Hundreds of protesters plan to risk arrest on Monday during an unsanctioned blockade in New York City’s financial district to call attention to what organizers say is Wall Street’s contribution to climate change.
The Flood Wall Street demonstration comes on the heels of Sunday’s international day of action that brought some 310,000 people to the streets of New York City in the largest single protest ever held on over climate change.
There were no arrests or incidents in Sunday’s massive march, police said.
Flood Wall Street organizers said they wanted to use the momentum gained by Sunday’s march to “highlight the role of capitalism in fueling the climate crisis.”
As many as 2,000 participants will meet in lower Manhattan’s Battery Park before a planned noon march to Wall Street and the steps of the New York Stock Exchange for a sit-in and blockade without a police permit, event organizers said.
Some 200 people have said they will risk arrest by the New York City Police Department during the civil disobedience action, said spokeswoman Leah Hunt-Hendrix.
“This civil resistance, civil disobedience, shows a commitment to the cause,” said Hunt-Hendrix. “We are trying to escalate this as an urgent issue and show how Wall Street is profiting from the crisis.”
The event’s organizers have roots in the Occupy Wall Street movement that started in a downtown Manhattan park in 2011 to protest what it called unfair banking practices that serve the wealthiest one percent, leaving behind 99 percent of the world’s population.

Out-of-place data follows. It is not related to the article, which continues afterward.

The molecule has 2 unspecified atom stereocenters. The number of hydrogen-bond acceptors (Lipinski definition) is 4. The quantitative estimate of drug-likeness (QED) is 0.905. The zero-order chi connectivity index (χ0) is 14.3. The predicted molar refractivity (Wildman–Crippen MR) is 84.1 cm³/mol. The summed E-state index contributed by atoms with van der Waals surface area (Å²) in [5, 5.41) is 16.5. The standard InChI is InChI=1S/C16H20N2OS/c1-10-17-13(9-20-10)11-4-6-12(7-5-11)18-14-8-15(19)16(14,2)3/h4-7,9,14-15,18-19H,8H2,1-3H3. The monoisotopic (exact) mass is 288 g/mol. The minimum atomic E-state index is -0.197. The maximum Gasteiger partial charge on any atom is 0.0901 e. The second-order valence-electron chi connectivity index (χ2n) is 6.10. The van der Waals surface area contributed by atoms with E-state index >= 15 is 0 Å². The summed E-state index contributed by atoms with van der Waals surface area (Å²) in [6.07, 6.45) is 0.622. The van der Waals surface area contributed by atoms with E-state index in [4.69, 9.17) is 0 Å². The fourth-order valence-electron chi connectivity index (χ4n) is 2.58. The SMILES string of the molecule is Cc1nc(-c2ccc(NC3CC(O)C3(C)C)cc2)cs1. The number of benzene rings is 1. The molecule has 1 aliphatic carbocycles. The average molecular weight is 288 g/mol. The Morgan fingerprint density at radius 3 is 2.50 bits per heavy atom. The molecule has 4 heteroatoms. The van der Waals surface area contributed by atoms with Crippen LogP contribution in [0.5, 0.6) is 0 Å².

Flood Wall Street said they hope Monday’s action will draw a link between economic policies and the environment, accusing top financial institutions of “exploiting frontline communities, workers and natural resources” for financial gain.
The event is part of Climate Week, which seeks to draw attention to carbon emissions and their link to global warming, and comes ahead of a Sept. 23 United Nations Climate Summit.
Watch livestream video of the event:
(Reporting by Barbara Goldberg in New York; Writing by Victoria Cavaliere; Editing by Fiona Ortiz and Sandra Maler)
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Senate Majority Leader Mitch McConnell (R-KY) on Tuesday refused to condemn the President of the United States for sending racist tweets in which he told four non-white congresswomen to "go back" to their countries of origin.
McConnell spoke on the matter at a press conference, but he did not explicitly rebuke President Donald Trump.
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On Tuesday, the fallout continued from remarks President Trump made telling four freshman congresswomen -- and women of color -- that they should go back to their own countries.
While some prominent Republicans criticized the president, they stopped short of calling his comments racist.
MSNBC reported Tuesday that Rep. John Lewis (D-GA) -- a civil rights icon -- deemed Trump's remarks racist.
"This is not any, any way for the president of the United States of America to be attacking to be saying what he's saying about these young women," Lewis said.
"It's just dead wrong. We must use everything in a nonviolent way to say that it's wrong."
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On Tuesday, President Donald Trump addressed comments he'd made telling four freshman congresswomen -- all American citizens and women of color -- to go back to their countries.
The comments set off a furor that the president was being outwardly racist.
“It's up to them. They can do what they want. They can leave, they can stay, but they should love our country,” the president told reporters Tuesday when he was asked about his remarks.
On CNN Tuesday, New York Times columnist Wajahat Ali explained how Donald Trump's comments -- and his Republican counterparts' refusal to call them racist -- is rooted in a dangerous white supremacy, or terror at the "browning of America."